Courage: Say What You Need to Say

by | Nov 11, 2020

Darcy Luoma is one of America’s most highly credentialed coaches. She’s worked in 48 industries, with more than 500 organizations, and has impacted tens of thousands of leaders and employees.

It’s not that big of a deal.

It’s not worth saying anything.

What’ll they think of me if I say something?

These are the thoughts that would run through my head when I had something hard to say. It might’ve been something small, like telling a client I’d rather not go out for sushi (remember the days when we could go out to eat!). Or something bigger, like when a colleague wasn’t listening to me and I felt disrespected.

Rather than clearly state my needs or opinion, these thoughts would take over. Just say you aren’t hungry if you don’t like what’s on the menu. It’s not worth offering an idea when everyone else has already agreed with this plan. He already seems to not like me… what’ll he think if I make a fuss?

So I didn’t say anything. The impact? Frustration and resentment. And lots of time spent thinking about all the things I’d say… if only I had the courage. Can you relate?

Where’s Your Courage?

Courage is one of the essentials for BALANCED conversations—where you balance what you want and need with what the other person wants and needs. Some people have no problem finding the courage to say what’s on their mind. They don’t hesitate to share ideas or say something when they disagree. For others, myself included, it requires a lot of effort.

If you find you don’t speak up as often as you’d like, you’re not alone! It’s one of the most common issues I see with my coaching clients: wanting to figure out how to have the conversation they’ve been avoiding, how to stand up for themself when they’re feeling mistreated, how to speak up when they have differing ideas… the list goes on.

If these are important things that need to be said, then why is it so difficult to say them?

It’s because having courage is hard for some of us. The courage is always there. It’s just not always easy to access.

Accessing Your Courage

You always have choices and control over what you say or don’t say. Do you give those choices or that control away? Do you believe you can’t say something because of what someone might think? Do you stay quiet because you don’t believe your opinion is worthwhile or your need is important?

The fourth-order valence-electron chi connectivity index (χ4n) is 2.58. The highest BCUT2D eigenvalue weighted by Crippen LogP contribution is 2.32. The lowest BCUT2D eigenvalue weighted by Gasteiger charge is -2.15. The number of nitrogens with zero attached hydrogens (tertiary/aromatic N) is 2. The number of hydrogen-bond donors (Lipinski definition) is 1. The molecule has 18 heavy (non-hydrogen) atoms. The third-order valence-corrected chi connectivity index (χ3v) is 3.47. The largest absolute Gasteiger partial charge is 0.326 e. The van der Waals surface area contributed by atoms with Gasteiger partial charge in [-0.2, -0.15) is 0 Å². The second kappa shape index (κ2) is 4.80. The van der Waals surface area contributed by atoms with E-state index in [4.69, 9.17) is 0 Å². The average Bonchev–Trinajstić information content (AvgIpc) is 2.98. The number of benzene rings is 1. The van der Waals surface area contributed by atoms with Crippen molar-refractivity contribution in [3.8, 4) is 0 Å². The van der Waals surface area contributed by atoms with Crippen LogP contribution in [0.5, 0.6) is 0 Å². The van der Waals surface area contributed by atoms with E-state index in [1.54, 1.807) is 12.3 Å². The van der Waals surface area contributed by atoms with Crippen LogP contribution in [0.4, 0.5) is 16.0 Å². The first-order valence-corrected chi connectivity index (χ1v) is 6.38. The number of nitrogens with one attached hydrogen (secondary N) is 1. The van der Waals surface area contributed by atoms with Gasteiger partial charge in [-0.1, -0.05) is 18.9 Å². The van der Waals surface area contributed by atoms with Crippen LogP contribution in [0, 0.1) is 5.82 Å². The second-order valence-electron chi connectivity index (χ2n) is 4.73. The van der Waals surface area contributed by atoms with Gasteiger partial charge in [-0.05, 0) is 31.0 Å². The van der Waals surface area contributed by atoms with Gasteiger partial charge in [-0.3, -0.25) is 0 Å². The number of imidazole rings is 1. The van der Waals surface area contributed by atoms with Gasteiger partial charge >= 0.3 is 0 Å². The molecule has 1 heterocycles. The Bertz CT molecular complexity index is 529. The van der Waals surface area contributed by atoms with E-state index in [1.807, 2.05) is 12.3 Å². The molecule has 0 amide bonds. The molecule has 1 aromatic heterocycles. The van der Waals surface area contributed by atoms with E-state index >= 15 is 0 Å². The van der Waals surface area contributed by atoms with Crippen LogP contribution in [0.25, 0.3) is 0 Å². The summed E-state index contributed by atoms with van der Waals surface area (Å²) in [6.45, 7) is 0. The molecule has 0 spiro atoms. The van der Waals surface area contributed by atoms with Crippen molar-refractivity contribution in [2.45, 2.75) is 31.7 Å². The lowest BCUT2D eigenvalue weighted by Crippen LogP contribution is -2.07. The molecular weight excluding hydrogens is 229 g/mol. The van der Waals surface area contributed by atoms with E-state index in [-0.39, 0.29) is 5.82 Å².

For a long time, I didn’t consider the choices I had. I focused more on how to make others happy. My mistake? I saw it as an either/or situation. It was a choice between my needs or someone else’s needs. What I didn’t realize is that it wasn’t black and white. When I finally focused on finding the win-win, speaking my mind wasn’t as hard.

In fact, speaking up was often anticlimactic. I remember the time I told a friend I really didn’t want to see a horror movie. I was expecting a big debacle. Her response was simply, “OK!” That was a huge accomplishment from 1991 when I didn’t have the courage to say no to seeing The Silence of the Lambs with a friend. I STILL have nightmares about Dr. Hannibal Lecter.

One-Minute Workout

If you need to work on increasing your courage, it’s going to take practice. The first few times might feel uncomfortable, but I guarantee it gets easier! Here’s your Thoughtfully Fit weekly workout challenge.

The next time you notice yourself holding back on something you’d like to say, engage your core:

Pause. Take a breath and acknowledge those thoughts telling you to stay quiet. Remind yourself those voices are not necessarily true.

Then Think. What’s important here? What’s getting in the way of finding the courage to say what I want to say? What’s a small step I could take to speak up?

And finally, Act. This might be the hardest step but, you can do it! Say what you want to say. The more you do, the easier it’ll get.

Start Where You Are

If this sounds like a challenge, consider starting with trusted friends and colleagues first. Tell them that as you practice they might notice you disagreeing more often or sharing more opinions. From there, you can move on to more difficult people. Take the time to practice courage and see what the positive results!

And for those of you who have no problem in the courage department, stay tuned for next week where we’ll explore how to have more compassion.

P.S- Our FREE Thoughtfully Fit Communication Masterclasses are filling up fast. If you want to learn more about adding courage, compassion, and curiosity to your conversations, visit to sign up.

Recommendation- A friend recently told me about the podcast, Armchair Expert, and I am hooked! The podcast is hosted by Dax Shepherd (the actor). He talks to his guest in order to learn more about their area of expertise, how they struggle, and how they grow. The conversations are real and Dax has no problem with courage! 

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